Actos News

Actos Goes to Trial in Las Vegas
Thursday, December 5, 2013

The third Actos bladder cancer lawsuit began in the Clark County District Court in Las Vegas, Nevada on November 18, 2013. The lawsuit charges Takeda Pharmaceuticals with failing to warn patients and health care providers that Actos may cause bladder cancer. In both previous Actos trials, juries have found that Takeda acted negligently in concealing the risk of bladder cancer from the plaintiffs and their physicians. Last April, a jury in Los Angeles awarded $6.5 million to a California man with terminal cancer and his wife.  A second trial in Baltimore recently concluded with a jury award of $1.7 million to the family of a man who died of bladder cancer. Though the presiding judges nullified both jury awards and the cases are on appeal, the road ahead for Takeda looks increasingly grim.

Scientific evidence linking Actos to bladder cancer continues to grow. Two years ago the FDA required Takeda to add a bladder cancer warning to the Actos label after an epidemiological study found the risk of bladder cancer for diabetic patients taking Actos increased by 40% after one year. Several subsequent studies and at least three meta-analyses have since confirmed the increased risk, with some researchers placing it two to three times higher for patients taking Actos. Multiple studies have found the risk grows with longer duration of treatment and greater cumulative dosage. The drug has been removed from the market in France, Germany, and India.

Moreover, though Takeda has escaped financial penalties for the moment, the drug maker has so far been unable to convince jurors that Takeda did not, for many years, negligently withhold important information about the association between Actos and an increased risk of bladder cancer. A federal trial of more than 2700  lawsuits that have been consolidated before a Louisiana judge is scheduled to begin next month.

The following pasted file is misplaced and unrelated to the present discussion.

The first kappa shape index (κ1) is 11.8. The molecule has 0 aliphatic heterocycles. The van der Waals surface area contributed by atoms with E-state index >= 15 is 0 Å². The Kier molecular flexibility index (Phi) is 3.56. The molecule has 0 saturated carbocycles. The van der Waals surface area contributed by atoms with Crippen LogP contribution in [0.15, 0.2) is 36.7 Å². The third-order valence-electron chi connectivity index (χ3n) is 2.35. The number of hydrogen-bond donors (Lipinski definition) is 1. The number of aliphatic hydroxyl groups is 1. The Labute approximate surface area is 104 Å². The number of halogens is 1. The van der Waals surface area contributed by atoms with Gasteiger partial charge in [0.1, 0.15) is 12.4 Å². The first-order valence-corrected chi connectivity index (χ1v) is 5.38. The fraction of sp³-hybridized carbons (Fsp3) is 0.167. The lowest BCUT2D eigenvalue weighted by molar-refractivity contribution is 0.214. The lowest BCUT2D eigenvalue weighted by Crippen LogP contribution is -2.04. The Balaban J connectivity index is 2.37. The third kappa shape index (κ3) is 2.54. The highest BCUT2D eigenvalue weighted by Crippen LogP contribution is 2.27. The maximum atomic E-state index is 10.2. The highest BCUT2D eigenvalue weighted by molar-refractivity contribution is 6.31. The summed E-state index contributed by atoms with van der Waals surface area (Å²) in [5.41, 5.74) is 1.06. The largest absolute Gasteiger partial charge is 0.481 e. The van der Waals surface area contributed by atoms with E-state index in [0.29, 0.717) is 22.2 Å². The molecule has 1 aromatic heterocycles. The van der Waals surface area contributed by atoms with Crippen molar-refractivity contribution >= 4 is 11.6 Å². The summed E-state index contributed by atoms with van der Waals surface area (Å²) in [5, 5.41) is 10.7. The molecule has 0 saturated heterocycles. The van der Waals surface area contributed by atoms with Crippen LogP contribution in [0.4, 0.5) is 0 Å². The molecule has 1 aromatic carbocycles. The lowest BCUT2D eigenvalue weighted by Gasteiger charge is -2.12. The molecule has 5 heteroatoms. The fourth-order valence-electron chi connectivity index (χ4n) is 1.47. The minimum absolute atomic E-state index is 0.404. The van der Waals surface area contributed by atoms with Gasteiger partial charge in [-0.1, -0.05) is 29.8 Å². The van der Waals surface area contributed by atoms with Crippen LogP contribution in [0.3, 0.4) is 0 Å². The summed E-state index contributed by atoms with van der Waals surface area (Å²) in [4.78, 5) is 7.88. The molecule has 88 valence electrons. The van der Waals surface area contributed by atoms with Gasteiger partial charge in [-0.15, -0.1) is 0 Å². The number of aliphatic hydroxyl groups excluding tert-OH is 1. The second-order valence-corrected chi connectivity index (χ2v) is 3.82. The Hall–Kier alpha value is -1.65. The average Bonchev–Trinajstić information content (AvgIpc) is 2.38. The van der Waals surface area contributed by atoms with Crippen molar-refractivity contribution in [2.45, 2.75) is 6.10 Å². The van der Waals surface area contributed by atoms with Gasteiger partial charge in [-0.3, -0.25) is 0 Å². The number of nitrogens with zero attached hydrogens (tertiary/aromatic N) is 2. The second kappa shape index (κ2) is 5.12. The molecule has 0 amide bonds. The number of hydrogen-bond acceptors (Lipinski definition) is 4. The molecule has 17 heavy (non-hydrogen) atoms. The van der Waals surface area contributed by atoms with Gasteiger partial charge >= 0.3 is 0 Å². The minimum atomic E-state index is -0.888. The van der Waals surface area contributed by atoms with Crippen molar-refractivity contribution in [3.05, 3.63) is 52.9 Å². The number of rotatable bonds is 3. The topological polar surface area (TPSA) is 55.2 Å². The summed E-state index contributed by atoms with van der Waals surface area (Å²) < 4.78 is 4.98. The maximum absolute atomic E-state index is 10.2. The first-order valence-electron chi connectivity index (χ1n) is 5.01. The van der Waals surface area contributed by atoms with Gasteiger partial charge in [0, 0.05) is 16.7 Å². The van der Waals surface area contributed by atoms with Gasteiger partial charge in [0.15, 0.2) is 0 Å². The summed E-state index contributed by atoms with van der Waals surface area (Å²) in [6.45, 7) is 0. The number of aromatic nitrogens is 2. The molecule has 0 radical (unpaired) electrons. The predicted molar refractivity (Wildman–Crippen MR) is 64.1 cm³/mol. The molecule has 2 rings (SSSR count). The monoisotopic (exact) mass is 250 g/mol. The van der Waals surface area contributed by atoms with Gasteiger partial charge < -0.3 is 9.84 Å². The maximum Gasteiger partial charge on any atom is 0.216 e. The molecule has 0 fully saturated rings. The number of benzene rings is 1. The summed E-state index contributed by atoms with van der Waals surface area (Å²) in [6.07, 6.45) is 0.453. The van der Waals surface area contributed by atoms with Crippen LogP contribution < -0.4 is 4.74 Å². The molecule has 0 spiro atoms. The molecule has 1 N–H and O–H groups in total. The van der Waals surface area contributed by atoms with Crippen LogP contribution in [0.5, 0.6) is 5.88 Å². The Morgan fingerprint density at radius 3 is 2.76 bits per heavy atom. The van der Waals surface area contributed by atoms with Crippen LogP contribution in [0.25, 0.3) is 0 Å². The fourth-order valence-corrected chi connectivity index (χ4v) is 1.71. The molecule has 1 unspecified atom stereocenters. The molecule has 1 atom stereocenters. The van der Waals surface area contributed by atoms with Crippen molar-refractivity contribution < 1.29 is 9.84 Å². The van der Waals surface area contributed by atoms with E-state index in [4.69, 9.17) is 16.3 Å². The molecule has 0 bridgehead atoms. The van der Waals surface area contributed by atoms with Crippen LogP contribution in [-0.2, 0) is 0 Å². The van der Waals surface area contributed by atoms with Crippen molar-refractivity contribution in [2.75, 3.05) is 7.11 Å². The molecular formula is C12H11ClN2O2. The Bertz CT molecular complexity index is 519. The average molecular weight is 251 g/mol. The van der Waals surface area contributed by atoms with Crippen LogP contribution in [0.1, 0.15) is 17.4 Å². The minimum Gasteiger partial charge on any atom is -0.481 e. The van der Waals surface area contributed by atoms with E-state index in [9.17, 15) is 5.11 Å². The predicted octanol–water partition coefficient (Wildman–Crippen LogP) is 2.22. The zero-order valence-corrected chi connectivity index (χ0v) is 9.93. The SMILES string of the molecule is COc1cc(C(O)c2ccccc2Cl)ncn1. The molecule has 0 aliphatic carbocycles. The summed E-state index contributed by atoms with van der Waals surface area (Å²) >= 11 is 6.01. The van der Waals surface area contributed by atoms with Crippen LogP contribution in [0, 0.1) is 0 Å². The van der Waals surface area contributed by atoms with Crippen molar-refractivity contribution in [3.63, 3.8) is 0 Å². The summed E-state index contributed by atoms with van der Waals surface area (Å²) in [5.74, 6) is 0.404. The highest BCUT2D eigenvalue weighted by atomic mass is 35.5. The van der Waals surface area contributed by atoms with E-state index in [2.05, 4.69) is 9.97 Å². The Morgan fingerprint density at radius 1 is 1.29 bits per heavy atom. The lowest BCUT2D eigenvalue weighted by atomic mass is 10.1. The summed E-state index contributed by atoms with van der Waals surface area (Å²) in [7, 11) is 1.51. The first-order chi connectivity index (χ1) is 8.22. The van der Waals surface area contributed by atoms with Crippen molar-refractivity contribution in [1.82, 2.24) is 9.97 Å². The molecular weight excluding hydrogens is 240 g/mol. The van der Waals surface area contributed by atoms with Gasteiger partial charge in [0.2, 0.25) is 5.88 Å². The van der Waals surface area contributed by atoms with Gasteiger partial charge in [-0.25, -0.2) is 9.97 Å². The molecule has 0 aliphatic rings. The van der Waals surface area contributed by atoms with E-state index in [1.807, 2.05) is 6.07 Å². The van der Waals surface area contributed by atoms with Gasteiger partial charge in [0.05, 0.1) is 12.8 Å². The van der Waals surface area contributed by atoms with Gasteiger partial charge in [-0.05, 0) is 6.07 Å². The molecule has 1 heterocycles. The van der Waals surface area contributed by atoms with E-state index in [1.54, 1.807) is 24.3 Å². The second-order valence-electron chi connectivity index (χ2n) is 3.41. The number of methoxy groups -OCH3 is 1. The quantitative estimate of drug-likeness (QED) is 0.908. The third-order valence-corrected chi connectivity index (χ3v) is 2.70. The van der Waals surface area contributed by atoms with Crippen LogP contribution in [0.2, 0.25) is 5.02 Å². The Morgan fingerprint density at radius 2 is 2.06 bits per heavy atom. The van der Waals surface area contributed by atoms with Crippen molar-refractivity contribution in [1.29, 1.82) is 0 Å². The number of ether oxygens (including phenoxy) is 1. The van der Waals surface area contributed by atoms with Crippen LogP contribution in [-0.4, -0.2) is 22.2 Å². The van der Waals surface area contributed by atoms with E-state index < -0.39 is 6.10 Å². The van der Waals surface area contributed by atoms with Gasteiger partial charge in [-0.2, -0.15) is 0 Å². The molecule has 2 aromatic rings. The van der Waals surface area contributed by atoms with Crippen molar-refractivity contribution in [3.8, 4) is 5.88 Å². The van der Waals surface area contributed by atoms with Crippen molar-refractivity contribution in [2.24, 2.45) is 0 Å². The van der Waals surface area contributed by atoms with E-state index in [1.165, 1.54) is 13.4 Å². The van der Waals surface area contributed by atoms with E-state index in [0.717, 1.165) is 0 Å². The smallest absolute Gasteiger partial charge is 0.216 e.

The current case is Allen K. Alsabagh v. Takeda Pharmaceutical America Inc., et al. Opening arguments began last week in the Clark County District Court of presiding judge Susan Johnson. The plaintiff has terminal bladder cancer and has been granted an expedited trial pursuant to a Nevada law that allows plaintiffs who are dying an early trial. Mr. Alsabagh is being represented by The Miller Firm, LLC. Takeda is represented by D’Lesli Davis, of Fulbright & Jaworski, LLP, and Joseph Hardy, of Gordon & Rees, LLP. In opening statements Mr. Miller told the jurors that neither the plaintiff nor his physician was warned about the risk of bladder cancer. Ms. Davis countered that, “People really need Actos,” (an assertion many researchers reject) and claimed that, in addition to taking brand name Actos, Mr. Alsabagh had taken an unapproved generic version from an online Canadian pharmacy.


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